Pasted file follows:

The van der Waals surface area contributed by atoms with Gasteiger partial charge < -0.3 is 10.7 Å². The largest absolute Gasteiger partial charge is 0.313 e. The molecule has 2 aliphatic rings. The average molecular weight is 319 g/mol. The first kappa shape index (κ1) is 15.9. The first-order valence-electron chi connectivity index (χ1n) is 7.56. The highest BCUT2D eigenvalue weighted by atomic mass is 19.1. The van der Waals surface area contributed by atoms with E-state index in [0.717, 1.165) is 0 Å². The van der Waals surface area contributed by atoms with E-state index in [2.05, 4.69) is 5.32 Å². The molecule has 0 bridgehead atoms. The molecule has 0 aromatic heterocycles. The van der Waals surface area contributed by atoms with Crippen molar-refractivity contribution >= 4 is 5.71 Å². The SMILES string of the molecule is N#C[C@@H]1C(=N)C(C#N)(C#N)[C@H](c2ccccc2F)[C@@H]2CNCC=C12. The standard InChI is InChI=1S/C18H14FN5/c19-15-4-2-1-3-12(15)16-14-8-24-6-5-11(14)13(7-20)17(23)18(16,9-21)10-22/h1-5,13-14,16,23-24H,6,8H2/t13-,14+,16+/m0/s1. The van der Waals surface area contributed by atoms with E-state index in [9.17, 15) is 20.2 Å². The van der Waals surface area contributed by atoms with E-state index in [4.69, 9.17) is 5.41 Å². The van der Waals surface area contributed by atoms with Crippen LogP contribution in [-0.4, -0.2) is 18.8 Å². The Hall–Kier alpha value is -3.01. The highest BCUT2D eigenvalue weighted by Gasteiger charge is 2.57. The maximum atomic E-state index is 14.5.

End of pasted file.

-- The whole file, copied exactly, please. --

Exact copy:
The van der Waals surface area contributed by atoms with Gasteiger partial charge < -0.3 is 10.7 Å². The largest absolute Gasteiger partial charge is 0.313 e. The molecule has 2 aliphatic rings. The average molecular weight is 319 g/mol. The first kappa shape index (κ1) is 15.9. The first-order valence-electron chi connectivity index (χ1n) is 7.56. The highest BCUT2D eigenvalue weighted by atomic mass is 19.1. The van der Waals surface area contributed by atoms with E-state index in [0.717, 1.165) is 0 Å². The van der Waals surface area contributed by atoms with E-state index in [2.05, 4.69) is 5.32 Å². The molecule has 0 bridgehead atoms. The molecule has 0 aromatic heterocycles. The van der Waals surface area contributed by atoms with Crippen molar-refractivity contribution >= 4 is 5.71 Å². The SMILES string of the molecule is N#C[C@@H]1C(=N)C(C#N)(C#N)[C@H](c2ccccc2F)[C@@H]2CNCC=C12. The standard InChI is InChI=1S/C18H14FN5/c19-15-4-2-1-3-12(15)16-14-8-24-6-5-11(14)13(7-20)17(23)18(16,9-21)10-22/h1-5,13-14,16,23-24H,6,8H2/t13-,14+,16+/m0/s1. The van der Waals surface area contributed by atoms with E-state index in [9.17, 15) is 20.2 Å². The van der Waals surface area contributed by atoms with E-state index in [4.69, 9.17) is 5.41 Å². The van der Waals surface area contributed by atoms with Crippen LogP contribution in [-0.4, -0.2) is 18.8 Å². The Hall–Kier alpha value is -3.01. The highest BCUT2D eigenvalue weighted by Gasteiger charge is 2.57. The maximum atomic E-state index is 14.5.